While Western countries struggle to progress and find common ground on climate change, Costa Rica is quietly breaking records for renewable energy.
The Central American country of Costa Rica has broken its own renewable energy record by running for 300 days on green electric energy sources alone. The country broke its previous 2015 record of using only renewable energy for 299 days.
The Costa Rican Institute of Electricity also revealed that the country has achieved another 201 consecutive days of renewable energy starting from May 1, 2018. Costa Rica’s success comes as more developed western nations struggle over climate change issues and the United States’ withdrawal from the landmark Paris climate agreement.
Costa Rica generates 78 percent of its electricity from water sources, with wind and geothermal energy contributing another 10 percent of the country’s electricity. Solar energy and biomass together add 1 percent of electricity to the country’s grid.
Costa Rica’s success goes to show it is possible for a country to run its entire electrical grid on renewable energy sources without using coal or gas if they are committed to the effort. While Costa Rica’s electrical demands may not be comparable to the United States or other highly developed countries, its success could be replicated in elsewhere.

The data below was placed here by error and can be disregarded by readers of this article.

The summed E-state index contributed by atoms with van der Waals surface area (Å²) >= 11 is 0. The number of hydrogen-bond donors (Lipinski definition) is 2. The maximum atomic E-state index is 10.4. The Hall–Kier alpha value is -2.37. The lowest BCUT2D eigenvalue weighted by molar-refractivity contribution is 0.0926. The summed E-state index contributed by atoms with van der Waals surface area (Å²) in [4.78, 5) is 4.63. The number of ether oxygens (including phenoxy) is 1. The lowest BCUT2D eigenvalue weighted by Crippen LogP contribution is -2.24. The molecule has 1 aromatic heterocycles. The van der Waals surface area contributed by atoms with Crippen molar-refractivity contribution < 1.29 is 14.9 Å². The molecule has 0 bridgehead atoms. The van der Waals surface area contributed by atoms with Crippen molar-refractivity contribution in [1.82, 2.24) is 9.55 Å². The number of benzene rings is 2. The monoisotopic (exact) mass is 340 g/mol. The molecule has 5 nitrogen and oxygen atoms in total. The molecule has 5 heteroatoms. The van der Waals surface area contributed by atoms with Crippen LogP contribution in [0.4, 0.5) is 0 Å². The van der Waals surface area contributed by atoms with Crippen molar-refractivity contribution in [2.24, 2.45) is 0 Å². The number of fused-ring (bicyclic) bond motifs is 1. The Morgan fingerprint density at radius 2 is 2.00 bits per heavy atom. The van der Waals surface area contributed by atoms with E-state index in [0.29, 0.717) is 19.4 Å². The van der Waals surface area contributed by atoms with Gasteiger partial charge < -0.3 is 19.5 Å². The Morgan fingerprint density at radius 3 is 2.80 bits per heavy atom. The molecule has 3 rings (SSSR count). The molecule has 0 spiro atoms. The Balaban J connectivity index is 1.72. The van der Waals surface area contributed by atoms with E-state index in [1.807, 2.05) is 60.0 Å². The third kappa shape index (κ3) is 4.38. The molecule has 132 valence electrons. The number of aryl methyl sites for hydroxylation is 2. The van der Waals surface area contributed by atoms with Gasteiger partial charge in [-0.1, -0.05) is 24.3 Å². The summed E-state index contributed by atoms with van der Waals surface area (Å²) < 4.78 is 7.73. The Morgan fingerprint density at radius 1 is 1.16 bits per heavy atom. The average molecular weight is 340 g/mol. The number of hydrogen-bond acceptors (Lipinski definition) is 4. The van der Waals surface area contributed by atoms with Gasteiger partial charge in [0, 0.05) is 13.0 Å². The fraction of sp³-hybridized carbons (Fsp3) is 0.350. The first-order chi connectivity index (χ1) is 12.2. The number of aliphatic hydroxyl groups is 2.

Dr. Monica Araya, the clean energy adviser for Costa Rica, emphasized that the 300 days of renewable energy only supplied power for electricity. Vehicles and home heating continued to run on gas and coal. Overall the country still derives about 70 percent of its energy consumption from oil.
Western Nations Struggle to Meet Renewable Energy Goals
The U.S. uses coal and natural gas for two-thirds of its energy needs. In 2016, the country used renewable energy to generate 15 percent of its power, and this increased to 18 percent in 2017. However, under the Trump administration, the U.S. pulled out of the Paris Climate Change Agreement entered into in 2017 by 195 countries in Paris, France — effectively freeing the county of any international obligations to alternative energy.
The Trump administration is attempting to repeal Obama’s Clean Power Plan, which required states to reduce carbon dioxide emissions and largely focused on reducing emissions from coal-burning power plants. The repeal process will likely take two years to complete and may be challenged in courts.
In France, French President Emmanuel Macron attempted to address climate change by increasing a tax on diesel fuel which sparked protests across the country. The protests, known as the Yellow Vest Movement, sought to repeal the diesel fuel tax increase but also became a protest against the country’s rising cost of living.
Macron ultimately suspended the tax and promised to increase the minimum wage by €100 per month but also refused to reinstate a tax on the wealthy.
Meanwhile, Costa Rica quietly marches forward toward its goal of becoming the second carbon neutral country in the world (Bhutan was the first) by 2021.